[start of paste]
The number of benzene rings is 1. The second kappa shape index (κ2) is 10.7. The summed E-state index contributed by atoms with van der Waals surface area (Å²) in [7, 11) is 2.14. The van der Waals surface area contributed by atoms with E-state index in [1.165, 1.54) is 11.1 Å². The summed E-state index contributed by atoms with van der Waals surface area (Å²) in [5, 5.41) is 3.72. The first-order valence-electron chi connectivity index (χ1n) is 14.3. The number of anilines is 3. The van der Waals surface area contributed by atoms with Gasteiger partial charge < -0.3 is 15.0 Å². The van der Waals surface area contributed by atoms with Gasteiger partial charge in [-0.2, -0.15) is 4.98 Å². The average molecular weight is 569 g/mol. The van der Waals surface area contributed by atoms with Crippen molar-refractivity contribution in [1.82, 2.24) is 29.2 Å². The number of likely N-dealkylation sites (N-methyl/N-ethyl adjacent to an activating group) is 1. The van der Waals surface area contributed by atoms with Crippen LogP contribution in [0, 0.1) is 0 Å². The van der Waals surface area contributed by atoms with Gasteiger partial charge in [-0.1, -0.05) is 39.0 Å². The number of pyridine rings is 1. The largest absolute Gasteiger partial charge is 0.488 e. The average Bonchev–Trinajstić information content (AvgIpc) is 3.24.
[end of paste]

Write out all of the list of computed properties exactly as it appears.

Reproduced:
The number of benzene rings is 1. The second kappa shape index (κ2) is 10.7. The summed E-state index contributed by atoms with van der Waals surface area (Å²) in [7, 11) is 2.14. The van der Waals surface area contributed by atoms with E-state index in [1.165, 1.54) is 11.1 Å². The summed E-state index contributed by atoms with van der Waals surface area (Å²) in [5, 5.41) is 3.72. The first-order valence-electron chi connectivity index (χ1n) is 14.3. The number of anilines is 3. The van der Waals surface area contributed by atoms with Gasteiger partial charge < -0.3 is 15.0 Å². The van der Waals surface area contributed by atoms with Gasteiger partial charge in [-0.2, -0.15) is 4.98 Å². The average molecular weight is 569 g/mol. The van der Waals surface area contributed by atoms with Crippen molar-refractivity contribution in [1.82, 2.24) is 29.2 Å². The number of likely N-dealkylation sites (N-methyl/N-ethyl adjacent to an activating group) is 1. The van der Waals surface area contributed by atoms with Crippen LogP contribution in [0, 0.1) is 0 Å². The van der Waals surface area contributed by atoms with Gasteiger partial charge in [-0.1, -0.05) is 39.0 Å². The number of pyridine rings is 1. The largest absolute Gasteiger partial charge is 0.488 e. The average Bonchev–Trinajstić information content (AvgIpc) is 3.24.